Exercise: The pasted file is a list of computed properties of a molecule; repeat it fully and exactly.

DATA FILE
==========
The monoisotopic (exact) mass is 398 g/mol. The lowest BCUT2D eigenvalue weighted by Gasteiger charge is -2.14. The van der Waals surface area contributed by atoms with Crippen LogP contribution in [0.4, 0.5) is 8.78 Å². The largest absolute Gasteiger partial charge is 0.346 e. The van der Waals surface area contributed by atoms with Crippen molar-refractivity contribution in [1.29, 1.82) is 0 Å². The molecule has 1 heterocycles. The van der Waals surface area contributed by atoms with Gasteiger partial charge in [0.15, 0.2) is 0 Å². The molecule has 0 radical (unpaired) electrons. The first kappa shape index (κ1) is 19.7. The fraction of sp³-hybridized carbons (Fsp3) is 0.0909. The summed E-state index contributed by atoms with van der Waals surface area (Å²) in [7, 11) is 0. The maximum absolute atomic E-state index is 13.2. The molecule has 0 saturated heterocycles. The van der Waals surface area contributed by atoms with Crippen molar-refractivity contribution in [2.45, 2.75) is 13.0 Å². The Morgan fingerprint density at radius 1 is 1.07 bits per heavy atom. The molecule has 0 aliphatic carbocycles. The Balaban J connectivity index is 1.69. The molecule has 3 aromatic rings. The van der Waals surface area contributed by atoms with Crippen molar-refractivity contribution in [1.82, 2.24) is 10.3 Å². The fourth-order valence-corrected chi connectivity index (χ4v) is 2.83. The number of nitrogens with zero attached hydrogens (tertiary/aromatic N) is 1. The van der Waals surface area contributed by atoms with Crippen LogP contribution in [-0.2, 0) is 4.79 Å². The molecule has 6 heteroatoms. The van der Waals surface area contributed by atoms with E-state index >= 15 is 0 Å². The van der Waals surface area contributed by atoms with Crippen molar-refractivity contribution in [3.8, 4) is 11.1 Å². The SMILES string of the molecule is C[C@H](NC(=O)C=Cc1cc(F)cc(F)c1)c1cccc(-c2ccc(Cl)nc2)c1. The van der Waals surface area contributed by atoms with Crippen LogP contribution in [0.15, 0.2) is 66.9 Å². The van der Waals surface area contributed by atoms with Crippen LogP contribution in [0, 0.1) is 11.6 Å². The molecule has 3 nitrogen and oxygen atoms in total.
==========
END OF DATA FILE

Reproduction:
The monoisotopic (exact) mass is 398 g/mol. The lowest BCUT2D eigenvalue weighted by Gasteiger charge is -2.14. The van der Waals surface area contributed by atoms with Crippen LogP contribution in [0.4, 0.5) is 8.78 Å². The largest absolute Gasteiger partial charge is 0.346 e. The van der Waals surface area contributed by atoms with Crippen molar-refractivity contribution in [1.29, 1.82) is 0 Å². The molecule has 1 heterocycles. The van der Waals surface area contributed by atoms with Gasteiger partial charge in [0.15, 0.2) is 0 Å². The molecule has 0 radical (unpaired) electrons. The first kappa shape index (κ1) is 19.7. The fraction of sp³-hybridized carbons (Fsp3) is 0.0909. The summed E-state index contributed by atoms with van der Waals surface area (Å²) in [7, 11) is 0. The maximum absolute atomic E-state index is 13.2. The molecule has 0 saturated heterocycles. The van der Waals surface area contributed by atoms with Crippen molar-refractivity contribution in [2.45, 2.75) is 13.0 Å². The Morgan fingerprint density at radius 1 is 1.07 bits per heavy atom. The molecule has 0 aliphatic carbocycles. The Balaban J connectivity index is 1.69. The molecule has 3 aromatic rings. The van der Waals surface area contributed by atoms with Crippen molar-refractivity contribution in [1.82, 2.24) is 10.3 Å². The fourth-order valence-corrected chi connectivity index (χ4v) is 2.83. The number of nitrogens with zero attached hydrogens (tertiary/aromatic N) is 1. The van der Waals surface area contributed by atoms with Crippen LogP contribution in [-0.2, 0) is 4.79 Å². The molecule has 6 heteroatoms. The van der Waals surface area contributed by atoms with E-state index >= 15 is 0 Å². The van der Waals surface area contributed by atoms with Crippen molar-refractivity contribution in [3.8, 4) is 11.1 Å². The SMILES string of the molecule is C[C@H](NC(=O)C=Cc1cc(F)cc(F)c1)c1cccc(-c2ccc(Cl)nc2)c1. The van der Waals surface area contributed by atoms with Crippen LogP contribution in [0.15, 0.2) is 66.9 Å². The van der Waals surface area contributed by atoms with Crippen LogP contribution in [0, 0.1) is 11.6 Å². The molecule has 3 nitrogen and oxygen atoms in total.